One of the first things Company Sergeant Major Stan Hollis recalled seeing on D-Day as he dashed onto Gold Beach on the Normandy coast was three tiny birds sitting on a roll of barbed wire.
The soldier next to him, looking up at the smoky, propeller-filled sky above, made a joke. ‘No bloody wonder they are there Sergeant Major, there’s no room in the air for them!’.
A few minutes later that same man was torn apart by an exploding mine. He was gone – the birds remained.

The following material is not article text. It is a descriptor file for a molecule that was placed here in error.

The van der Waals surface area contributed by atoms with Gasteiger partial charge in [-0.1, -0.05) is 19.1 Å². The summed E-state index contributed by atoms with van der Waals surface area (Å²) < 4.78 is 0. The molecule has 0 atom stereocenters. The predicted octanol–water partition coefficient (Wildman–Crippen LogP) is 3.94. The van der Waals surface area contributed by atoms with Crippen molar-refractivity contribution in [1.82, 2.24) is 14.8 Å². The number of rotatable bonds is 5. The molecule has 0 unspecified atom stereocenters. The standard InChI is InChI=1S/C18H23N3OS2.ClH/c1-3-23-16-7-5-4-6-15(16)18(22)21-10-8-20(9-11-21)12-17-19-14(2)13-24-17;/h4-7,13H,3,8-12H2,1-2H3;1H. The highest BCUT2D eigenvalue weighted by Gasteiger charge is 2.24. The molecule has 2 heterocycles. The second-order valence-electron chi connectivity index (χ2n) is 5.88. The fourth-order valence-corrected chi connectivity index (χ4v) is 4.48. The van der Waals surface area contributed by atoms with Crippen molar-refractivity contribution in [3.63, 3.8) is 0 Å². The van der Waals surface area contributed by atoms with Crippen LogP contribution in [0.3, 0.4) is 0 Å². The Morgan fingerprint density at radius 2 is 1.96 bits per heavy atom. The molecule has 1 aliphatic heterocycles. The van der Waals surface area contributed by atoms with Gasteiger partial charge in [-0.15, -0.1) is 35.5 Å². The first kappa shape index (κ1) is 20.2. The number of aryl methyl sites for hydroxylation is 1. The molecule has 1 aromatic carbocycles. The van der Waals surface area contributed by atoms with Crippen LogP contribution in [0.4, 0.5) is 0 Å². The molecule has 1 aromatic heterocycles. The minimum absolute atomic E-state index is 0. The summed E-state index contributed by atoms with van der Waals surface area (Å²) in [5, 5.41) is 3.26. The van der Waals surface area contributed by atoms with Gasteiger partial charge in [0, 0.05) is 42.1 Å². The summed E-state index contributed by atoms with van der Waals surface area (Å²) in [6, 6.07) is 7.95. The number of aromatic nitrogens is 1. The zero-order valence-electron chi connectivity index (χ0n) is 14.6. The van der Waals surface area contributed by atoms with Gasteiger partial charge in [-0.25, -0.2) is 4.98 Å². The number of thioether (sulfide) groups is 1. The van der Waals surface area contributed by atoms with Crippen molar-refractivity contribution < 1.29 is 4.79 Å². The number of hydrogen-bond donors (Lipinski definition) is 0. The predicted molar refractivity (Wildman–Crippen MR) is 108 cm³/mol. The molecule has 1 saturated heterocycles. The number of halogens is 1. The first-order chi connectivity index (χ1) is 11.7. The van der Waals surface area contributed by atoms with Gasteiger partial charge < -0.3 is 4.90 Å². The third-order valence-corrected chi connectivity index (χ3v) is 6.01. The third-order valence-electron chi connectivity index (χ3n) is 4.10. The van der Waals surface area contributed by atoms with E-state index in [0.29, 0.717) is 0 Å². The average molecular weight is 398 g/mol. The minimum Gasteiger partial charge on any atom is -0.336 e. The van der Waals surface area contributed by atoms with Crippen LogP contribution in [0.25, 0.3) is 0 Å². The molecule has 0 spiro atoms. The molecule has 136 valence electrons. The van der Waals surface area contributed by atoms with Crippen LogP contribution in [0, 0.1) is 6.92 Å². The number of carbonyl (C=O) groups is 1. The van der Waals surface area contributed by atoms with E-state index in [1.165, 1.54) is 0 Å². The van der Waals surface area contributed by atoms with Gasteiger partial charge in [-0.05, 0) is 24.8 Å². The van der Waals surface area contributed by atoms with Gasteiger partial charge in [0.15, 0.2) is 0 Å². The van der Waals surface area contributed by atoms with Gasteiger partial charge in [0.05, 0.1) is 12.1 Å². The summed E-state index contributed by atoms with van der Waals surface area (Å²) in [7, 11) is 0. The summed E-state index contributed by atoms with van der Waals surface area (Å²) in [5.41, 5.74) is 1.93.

It is difficult to know what makes a hero. But the stark violence inflicted on an innocent man must have lit Stan’s touch paper and moments after that sight, Stan Hollis became one.
His heroic actions that day made him the only man among D Day’s 150,000-strong invasion to be awarded the Victoria Cross – the highest military medal given for valour in the face of enemy fire.
Twice he charged at the enemy single-handed, dodging bullets to save his men in what looked liked certain death missions.
06 June 2014
The full story of Teesside D-Day hero Stan Hollis - Gazette Live